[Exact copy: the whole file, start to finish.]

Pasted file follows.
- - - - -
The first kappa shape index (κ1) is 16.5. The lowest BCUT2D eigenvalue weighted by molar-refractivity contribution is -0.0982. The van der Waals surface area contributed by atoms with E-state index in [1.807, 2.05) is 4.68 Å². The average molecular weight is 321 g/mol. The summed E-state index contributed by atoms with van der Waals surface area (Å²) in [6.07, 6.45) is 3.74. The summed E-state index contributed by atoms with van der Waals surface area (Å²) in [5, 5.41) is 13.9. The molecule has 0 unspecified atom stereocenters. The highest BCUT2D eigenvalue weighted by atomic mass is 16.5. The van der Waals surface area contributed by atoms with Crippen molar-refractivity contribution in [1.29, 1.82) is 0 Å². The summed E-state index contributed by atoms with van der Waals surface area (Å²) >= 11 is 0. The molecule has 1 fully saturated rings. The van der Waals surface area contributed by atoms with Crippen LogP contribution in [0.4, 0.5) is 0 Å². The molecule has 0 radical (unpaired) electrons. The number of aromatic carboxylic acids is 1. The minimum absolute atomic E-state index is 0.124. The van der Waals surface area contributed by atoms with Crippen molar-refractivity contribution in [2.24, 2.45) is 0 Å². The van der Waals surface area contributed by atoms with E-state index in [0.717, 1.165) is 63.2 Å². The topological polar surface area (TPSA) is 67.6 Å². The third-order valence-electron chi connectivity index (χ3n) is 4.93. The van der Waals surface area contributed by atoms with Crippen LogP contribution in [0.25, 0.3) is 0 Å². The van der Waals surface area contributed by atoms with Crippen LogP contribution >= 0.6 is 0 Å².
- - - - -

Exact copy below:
The first kappa shape index (κ1) is 16.5. The lowest BCUT2D eigenvalue weighted by molar-refractivity contribution is -0.0982. The van der Waals surface area contributed by atoms with E-state index in [1.807, 2.05) is 4.68 Å². The average molecular weight is 321 g/mol. The summed E-state index contributed by atoms with van der Waals surface area (Å²) in [6.07, 6.45) is 3.74. The summed E-state index contributed by atoms with van der Waals surface area (Å²) in [5, 5.41) is 13.9. The molecule has 0 unspecified atom stereocenters. The highest BCUT2D eigenvalue weighted by atomic mass is 16.5. The van der Waals surface area contributed by atoms with Crippen molar-refractivity contribution in [1.29, 1.82) is 0 Å². The summed E-state index contributed by atoms with van der Waals surface area (Å²) >= 11 is 0. The molecule has 1 fully saturated rings. The van der Waals surface area contributed by atoms with Crippen LogP contribution in [0.4, 0.5) is 0 Å². The molecule has 0 radical (unpaired) electrons. The number of aromatic carboxylic acids is 1. The minimum absolute atomic E-state index is 0.124. The van der Waals surface area contributed by atoms with Crippen molar-refractivity contribution in [2.24, 2.45) is 0 Å². The van der Waals surface area contributed by atoms with E-state index in [0.717, 1.165) is 63.2 Å². The topological polar surface area (TPSA) is 67.6 Å². The third-order valence-electron chi connectivity index (χ3n) is 4.93. The van der Waals surface area contributed by atoms with Crippen LogP contribution in [0.25, 0.3) is 0 Å². The van der Waals surface area contributed by atoms with Crippen LogP contribution >= 0.6 is 0 Å².